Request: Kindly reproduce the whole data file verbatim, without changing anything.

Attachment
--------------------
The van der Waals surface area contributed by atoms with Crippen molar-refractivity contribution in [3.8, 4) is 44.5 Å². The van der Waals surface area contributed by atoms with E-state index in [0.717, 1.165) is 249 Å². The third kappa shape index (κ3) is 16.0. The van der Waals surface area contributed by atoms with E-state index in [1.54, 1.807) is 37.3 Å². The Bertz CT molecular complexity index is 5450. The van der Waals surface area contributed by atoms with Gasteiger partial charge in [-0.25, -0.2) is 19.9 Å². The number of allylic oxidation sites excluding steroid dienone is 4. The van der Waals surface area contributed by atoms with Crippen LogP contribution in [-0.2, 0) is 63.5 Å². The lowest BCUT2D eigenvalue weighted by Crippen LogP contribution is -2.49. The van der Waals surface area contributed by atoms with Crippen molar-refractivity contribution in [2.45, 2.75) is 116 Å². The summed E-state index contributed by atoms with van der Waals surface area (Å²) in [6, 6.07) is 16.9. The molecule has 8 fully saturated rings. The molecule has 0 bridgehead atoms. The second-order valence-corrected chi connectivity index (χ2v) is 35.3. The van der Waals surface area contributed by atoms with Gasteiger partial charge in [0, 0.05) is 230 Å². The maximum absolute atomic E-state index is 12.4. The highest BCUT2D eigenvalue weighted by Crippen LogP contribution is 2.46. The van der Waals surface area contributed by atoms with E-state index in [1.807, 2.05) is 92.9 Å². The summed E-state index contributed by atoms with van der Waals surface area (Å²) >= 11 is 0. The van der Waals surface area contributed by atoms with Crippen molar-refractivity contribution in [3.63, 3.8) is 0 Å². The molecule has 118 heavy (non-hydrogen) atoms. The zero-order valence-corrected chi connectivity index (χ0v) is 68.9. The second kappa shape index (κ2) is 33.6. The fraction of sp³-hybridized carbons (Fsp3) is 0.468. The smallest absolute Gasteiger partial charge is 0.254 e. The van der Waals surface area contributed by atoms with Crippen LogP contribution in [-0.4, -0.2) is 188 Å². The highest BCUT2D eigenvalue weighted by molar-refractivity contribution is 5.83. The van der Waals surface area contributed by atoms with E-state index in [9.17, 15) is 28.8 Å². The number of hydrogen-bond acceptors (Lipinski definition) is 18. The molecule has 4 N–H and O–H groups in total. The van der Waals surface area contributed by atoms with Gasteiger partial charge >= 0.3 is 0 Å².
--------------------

The van der Waals surface area contributed by atoms with Crippen molar-refractivity contribution in [3.8, 4) is 44.5 Å². The van der Waals surface area contributed by atoms with E-state index in [0.717, 1.165) is 249 Å². The third kappa shape index (κ3) is 16.0. The van der Waals surface area contributed by atoms with E-state index in [1.54, 1.807) is 37.3 Å². The Bertz CT molecular complexity index is 5450. The van der Waals surface area contributed by atoms with Gasteiger partial charge in [-0.25, -0.2) is 19.9 Å². The number of allylic oxidation sites excluding steroid dienone is 4. The van der Waals surface area contributed by atoms with Crippen LogP contribution in [-0.2, 0) is 63.5 Å². The lowest BCUT2D eigenvalue weighted by Crippen LogP contribution is -2.49. The van der Waals surface area contributed by atoms with Crippen molar-refractivity contribution in [2.45, 2.75) is 116 Å². The summed E-state index contributed by atoms with van der Waals surface area (Å²) in [6, 6.07) is 16.9. The molecule has 8 fully saturated rings. The molecule has 0 bridgehead atoms. The second-order valence-corrected chi connectivity index (χ2v) is 35.3. The van der Waals surface area contributed by atoms with Gasteiger partial charge in [0, 0.05) is 230 Å². The maximum absolute atomic E-state index is 12.4. The highest BCUT2D eigenvalue weighted by Crippen LogP contribution is 2.46. The van der Waals surface area contributed by atoms with E-state index in [1.807, 2.05) is 92.9 Å². The summed E-state index contributed by atoms with van der Waals surface area (Å²) >= 11 is 0. The van der Waals surface area contributed by atoms with Crippen molar-refractivity contribution in [3.63, 3.8) is 0 Å². The molecule has 118 heavy (non-hydrogen) atoms. The zero-order valence-corrected chi connectivity index (χ0v) is 68.9. The second kappa shape index (κ2) is 33.6. The fraction of sp³-hybridized carbons (Fsp3) is 0.468. The smallest absolute Gasteiger partial charge is 0.254 e. The van der Waals surface area contributed by atoms with Crippen LogP contribution in [-0.4, -0.2) is 188 Å². The highest BCUT2D eigenvalue weighted by molar-refractivity contribution is 5.83. The van der Waals surface area contributed by atoms with E-state index in [9.17, 15) is 28.8 Å². The number of hydrogen-bond acceptors (Lipinski definition) is 18. The molecule has 4 N–H and O–H groups in total. The van der Waals surface area contributed by atoms with Gasteiger partial charge >= 0.3 is 0 Å².